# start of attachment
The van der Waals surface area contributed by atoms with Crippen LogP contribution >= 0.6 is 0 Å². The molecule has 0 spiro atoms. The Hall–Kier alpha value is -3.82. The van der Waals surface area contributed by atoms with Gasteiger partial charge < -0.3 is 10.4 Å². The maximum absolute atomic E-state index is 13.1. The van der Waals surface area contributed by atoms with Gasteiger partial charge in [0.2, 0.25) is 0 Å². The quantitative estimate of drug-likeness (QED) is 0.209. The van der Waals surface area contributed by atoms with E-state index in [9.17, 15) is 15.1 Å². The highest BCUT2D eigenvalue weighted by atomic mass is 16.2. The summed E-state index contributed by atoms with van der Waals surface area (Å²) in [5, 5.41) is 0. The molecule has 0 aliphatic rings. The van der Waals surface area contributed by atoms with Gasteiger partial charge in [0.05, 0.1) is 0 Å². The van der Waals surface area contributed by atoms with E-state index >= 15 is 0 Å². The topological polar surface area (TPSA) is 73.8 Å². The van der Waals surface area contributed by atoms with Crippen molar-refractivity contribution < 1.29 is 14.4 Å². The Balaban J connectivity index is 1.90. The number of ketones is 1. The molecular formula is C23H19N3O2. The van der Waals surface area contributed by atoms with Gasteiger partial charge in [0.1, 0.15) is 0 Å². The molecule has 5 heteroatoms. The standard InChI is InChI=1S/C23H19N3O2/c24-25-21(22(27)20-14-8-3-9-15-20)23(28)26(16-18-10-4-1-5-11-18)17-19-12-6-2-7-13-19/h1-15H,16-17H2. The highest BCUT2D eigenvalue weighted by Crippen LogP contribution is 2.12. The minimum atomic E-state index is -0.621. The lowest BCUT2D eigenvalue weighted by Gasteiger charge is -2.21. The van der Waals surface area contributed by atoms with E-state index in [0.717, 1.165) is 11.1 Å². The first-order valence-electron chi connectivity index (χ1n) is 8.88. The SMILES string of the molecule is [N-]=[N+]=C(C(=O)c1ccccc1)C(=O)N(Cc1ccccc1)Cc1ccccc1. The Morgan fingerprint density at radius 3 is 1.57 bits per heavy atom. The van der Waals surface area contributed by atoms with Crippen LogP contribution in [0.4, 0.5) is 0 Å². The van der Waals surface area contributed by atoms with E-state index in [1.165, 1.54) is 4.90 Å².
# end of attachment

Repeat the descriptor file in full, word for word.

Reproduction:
The van der Waals surface area contributed by atoms with Crippen LogP contribution >= 0.6 is 0 Å². The molecule has 0 spiro atoms. The Hall–Kier alpha value is -3.82. The van der Waals surface area contributed by atoms with Gasteiger partial charge < -0.3 is 10.4 Å². The maximum absolute atomic E-state index is 13.1. The van der Waals surface area contributed by atoms with Gasteiger partial charge in [0.2, 0.25) is 0 Å². The quantitative estimate of drug-likeness (QED) is 0.209. The van der Waals surface area contributed by atoms with E-state index in [9.17, 15) is 15.1 Å². The highest BCUT2D eigenvalue weighted by atomic mass is 16.2. The summed E-state index contributed by atoms with van der Waals surface area (Å²) in [5, 5.41) is 0. The molecule has 0 aliphatic rings. The van der Waals surface area contributed by atoms with Gasteiger partial charge in [0.05, 0.1) is 0 Å². The van der Waals surface area contributed by atoms with E-state index >= 15 is 0 Å². The topological polar surface area (TPSA) is 73.8 Å². The van der Waals surface area contributed by atoms with Crippen molar-refractivity contribution < 1.29 is 14.4 Å². The Balaban J connectivity index is 1.90. The number of ketones is 1. The molecular formula is C23H19N3O2. The van der Waals surface area contributed by atoms with Gasteiger partial charge in [0.1, 0.15) is 0 Å². The molecule has 5 heteroatoms. The standard InChI is InChI=1S/C23H19N3O2/c24-25-21(22(27)20-14-8-3-9-15-20)23(28)26(16-18-10-4-1-5-11-18)17-19-12-6-2-7-13-19/h1-15H,16-17H2. The highest BCUT2D eigenvalue weighted by Crippen LogP contribution is 2.12. The minimum atomic E-state index is -0.621. The lowest BCUT2D eigenvalue weighted by Gasteiger charge is -2.21. The van der Waals surface area contributed by atoms with E-state index in [0.717, 1.165) is 11.1 Å². The first-order valence-electron chi connectivity index (χ1n) is 8.88. The SMILES string of the molecule is [N-]=[N+]=C(C(=O)c1ccccc1)C(=O)N(Cc1ccccc1)Cc1ccccc1. The Morgan fingerprint density at radius 3 is 1.57 bits per heavy atom. The van der Waals surface area contributed by atoms with Crippen LogP contribution in [0.4, 0.5) is 0 Å². The van der Waals surface area contributed by atoms with E-state index in [1.165, 1.54) is 4.90 Å².